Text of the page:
“Digitalisation and the need to adapt to new technologies that will increase productivity, transparency and resilience, as well as leveraging partnership, is also important. We cannot live in a silo and, as we’ve seen, no single logistics provider or life sciences and healthcare company can fulfil the task for distributing vaccines globally alone. Working together, along with NGOs and governments is key, and will continue to be as new medicines are rolled out.” Covid-19 vaccine transportation has elevated pharma standards in the industry, agrees LATAM Cargo’s Oñate. “In order to prepare for a much larger volume than usual in a very short period of time, airlines had to ensure that their assets, tools and processes were scalable and robust. We see in the industry that these enhanced pharma solutions will become the new norm.”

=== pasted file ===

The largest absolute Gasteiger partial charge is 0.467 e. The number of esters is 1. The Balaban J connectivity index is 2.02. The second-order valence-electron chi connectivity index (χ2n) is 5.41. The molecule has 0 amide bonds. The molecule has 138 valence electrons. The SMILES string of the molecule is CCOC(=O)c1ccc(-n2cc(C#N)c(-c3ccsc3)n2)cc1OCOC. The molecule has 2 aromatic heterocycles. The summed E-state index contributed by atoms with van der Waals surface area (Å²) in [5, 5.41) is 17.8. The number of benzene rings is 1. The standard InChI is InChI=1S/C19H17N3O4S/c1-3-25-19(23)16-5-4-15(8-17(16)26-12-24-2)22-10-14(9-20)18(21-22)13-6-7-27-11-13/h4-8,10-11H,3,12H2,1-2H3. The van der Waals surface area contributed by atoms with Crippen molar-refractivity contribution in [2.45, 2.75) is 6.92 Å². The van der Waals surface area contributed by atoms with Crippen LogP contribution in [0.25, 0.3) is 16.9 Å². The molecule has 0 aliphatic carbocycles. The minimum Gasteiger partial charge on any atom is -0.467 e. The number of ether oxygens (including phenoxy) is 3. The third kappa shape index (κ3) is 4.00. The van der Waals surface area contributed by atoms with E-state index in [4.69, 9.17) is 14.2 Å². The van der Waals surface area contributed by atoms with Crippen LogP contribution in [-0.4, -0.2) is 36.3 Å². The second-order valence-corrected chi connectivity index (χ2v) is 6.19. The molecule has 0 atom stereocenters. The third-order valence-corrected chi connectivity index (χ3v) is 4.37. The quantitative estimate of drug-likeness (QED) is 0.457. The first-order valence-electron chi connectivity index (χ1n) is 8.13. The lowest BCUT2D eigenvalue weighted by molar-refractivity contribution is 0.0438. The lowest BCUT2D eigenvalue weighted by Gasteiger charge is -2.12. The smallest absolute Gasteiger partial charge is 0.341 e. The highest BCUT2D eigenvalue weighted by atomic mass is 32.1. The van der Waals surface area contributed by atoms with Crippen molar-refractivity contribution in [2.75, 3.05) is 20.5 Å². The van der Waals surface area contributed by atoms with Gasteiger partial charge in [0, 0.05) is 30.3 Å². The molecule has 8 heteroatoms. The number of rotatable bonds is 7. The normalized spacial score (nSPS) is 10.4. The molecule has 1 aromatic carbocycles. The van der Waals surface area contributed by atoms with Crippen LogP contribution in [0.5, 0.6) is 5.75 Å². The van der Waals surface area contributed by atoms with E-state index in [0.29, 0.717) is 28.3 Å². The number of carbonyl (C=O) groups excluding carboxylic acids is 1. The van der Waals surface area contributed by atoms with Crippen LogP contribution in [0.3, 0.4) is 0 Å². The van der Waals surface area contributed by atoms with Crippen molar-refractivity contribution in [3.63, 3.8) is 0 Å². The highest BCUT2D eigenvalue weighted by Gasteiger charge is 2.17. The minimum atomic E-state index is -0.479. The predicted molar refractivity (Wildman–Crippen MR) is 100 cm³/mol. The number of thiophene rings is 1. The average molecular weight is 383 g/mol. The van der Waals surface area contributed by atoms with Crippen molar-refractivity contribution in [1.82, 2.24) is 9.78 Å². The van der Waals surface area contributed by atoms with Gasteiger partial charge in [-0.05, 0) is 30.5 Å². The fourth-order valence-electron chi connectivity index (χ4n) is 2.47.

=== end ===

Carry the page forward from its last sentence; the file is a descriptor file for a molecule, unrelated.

Miami-Dade’s Pineda believes air cargo has taken on a “higher profile” during the pandemic, and this could lead to more investment and development, which will in turn provide greater efficiencies and lower cost to transport pharma in the future. “The importance of pharma programmes such as IATA’s CEIV and European Union’s GDP will make it easier for more companies to justify the cost of the certification of these programmes and lowering the cost of temperature related losses,” he says. “This will lead to more pharma product moving by air than ever before under a global certification process, by qualified staff providing quality products at a competitive cost.”